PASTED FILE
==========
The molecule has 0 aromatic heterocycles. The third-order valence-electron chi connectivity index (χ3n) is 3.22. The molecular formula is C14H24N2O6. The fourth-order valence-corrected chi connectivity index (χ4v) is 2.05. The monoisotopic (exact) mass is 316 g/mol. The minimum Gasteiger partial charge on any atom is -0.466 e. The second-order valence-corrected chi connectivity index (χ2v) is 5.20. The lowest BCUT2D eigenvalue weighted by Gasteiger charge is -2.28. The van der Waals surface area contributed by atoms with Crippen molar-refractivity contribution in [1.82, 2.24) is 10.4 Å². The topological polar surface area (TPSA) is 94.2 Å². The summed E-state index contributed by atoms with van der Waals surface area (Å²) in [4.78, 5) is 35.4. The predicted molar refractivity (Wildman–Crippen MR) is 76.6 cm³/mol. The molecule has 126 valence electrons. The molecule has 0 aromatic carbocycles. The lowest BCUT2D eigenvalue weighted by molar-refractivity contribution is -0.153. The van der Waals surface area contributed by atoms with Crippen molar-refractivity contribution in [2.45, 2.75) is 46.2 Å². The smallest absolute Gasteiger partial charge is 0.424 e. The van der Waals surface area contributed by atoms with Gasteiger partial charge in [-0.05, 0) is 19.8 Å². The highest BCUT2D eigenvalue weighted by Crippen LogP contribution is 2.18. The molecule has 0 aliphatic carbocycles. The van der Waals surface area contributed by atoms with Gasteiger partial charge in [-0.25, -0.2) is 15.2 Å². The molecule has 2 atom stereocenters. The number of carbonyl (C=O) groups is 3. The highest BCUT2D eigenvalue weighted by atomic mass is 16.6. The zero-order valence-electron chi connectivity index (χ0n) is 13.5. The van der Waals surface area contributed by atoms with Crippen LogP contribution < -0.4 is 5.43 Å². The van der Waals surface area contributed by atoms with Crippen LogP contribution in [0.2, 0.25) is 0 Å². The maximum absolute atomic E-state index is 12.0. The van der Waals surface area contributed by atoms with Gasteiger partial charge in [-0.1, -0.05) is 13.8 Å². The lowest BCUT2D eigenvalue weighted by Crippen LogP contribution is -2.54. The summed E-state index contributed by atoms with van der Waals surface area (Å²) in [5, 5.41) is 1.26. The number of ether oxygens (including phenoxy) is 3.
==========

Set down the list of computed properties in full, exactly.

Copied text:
The molecule has 0 aromatic heterocycles. The third-order valence-electron chi connectivity index (χ3n) is 3.22. The molecular formula is C14H24N2O6. The fourth-order valence-corrected chi connectivity index (χ4v) is 2.05. The monoisotopic (exact) mass is 316 g/mol. The minimum Gasteiger partial charge on any atom is -0.466 e. The second-order valence-corrected chi connectivity index (χ2v) is 5.20. The lowest BCUT2D eigenvalue weighted by Gasteiger charge is -2.28. The van der Waals surface area contributed by atoms with Crippen molar-refractivity contribution in [1.82, 2.24) is 10.4 Å². The topological polar surface area (TPSA) is 94.2 Å². The summed E-state index contributed by atoms with van der Waals surface area (Å²) in [4.78, 5) is 35.4. The predicted molar refractivity (Wildman–Crippen MR) is 76.6 cm³/mol. The molecule has 126 valence electrons. The molecule has 0 aromatic carbocycles. The lowest BCUT2D eigenvalue weighted by molar-refractivity contribution is -0.153. The van der Waals surface area contributed by atoms with Crippen molar-refractivity contribution in [2.45, 2.75) is 46.2 Å². The smallest absolute Gasteiger partial charge is 0.424 e. The van der Waals surface area contributed by atoms with Gasteiger partial charge in [-0.05, 0) is 19.8 Å². The highest BCUT2D eigenvalue weighted by Crippen LogP contribution is 2.18. The molecule has 0 aliphatic carbocycles. The van der Waals surface area contributed by atoms with Gasteiger partial charge in [-0.25, -0.2) is 15.2 Å². The molecule has 2 atom stereocenters. The number of carbonyl (C=O) groups is 3. The highest BCUT2D eigenvalue weighted by atomic mass is 16.6. The zero-order valence-electron chi connectivity index (χ0n) is 13.5. The van der Waals surface area contributed by atoms with Crippen LogP contribution < -0.4 is 5.43 Å². The van der Waals surface area contributed by atoms with Crippen LogP contribution in [0.2, 0.25) is 0 Å². The maximum absolute atomic E-state index is 12.0. The van der Waals surface area contributed by atoms with Gasteiger partial charge in [-0.1, -0.05) is 13.8 Å². The lowest BCUT2D eigenvalue weighted by Crippen LogP contribution is -2.54. The summed E-state index contributed by atoms with van der Waals surface area (Å²) in [5, 5.41) is 1.26. The number of ether oxygens (including phenoxy) is 3.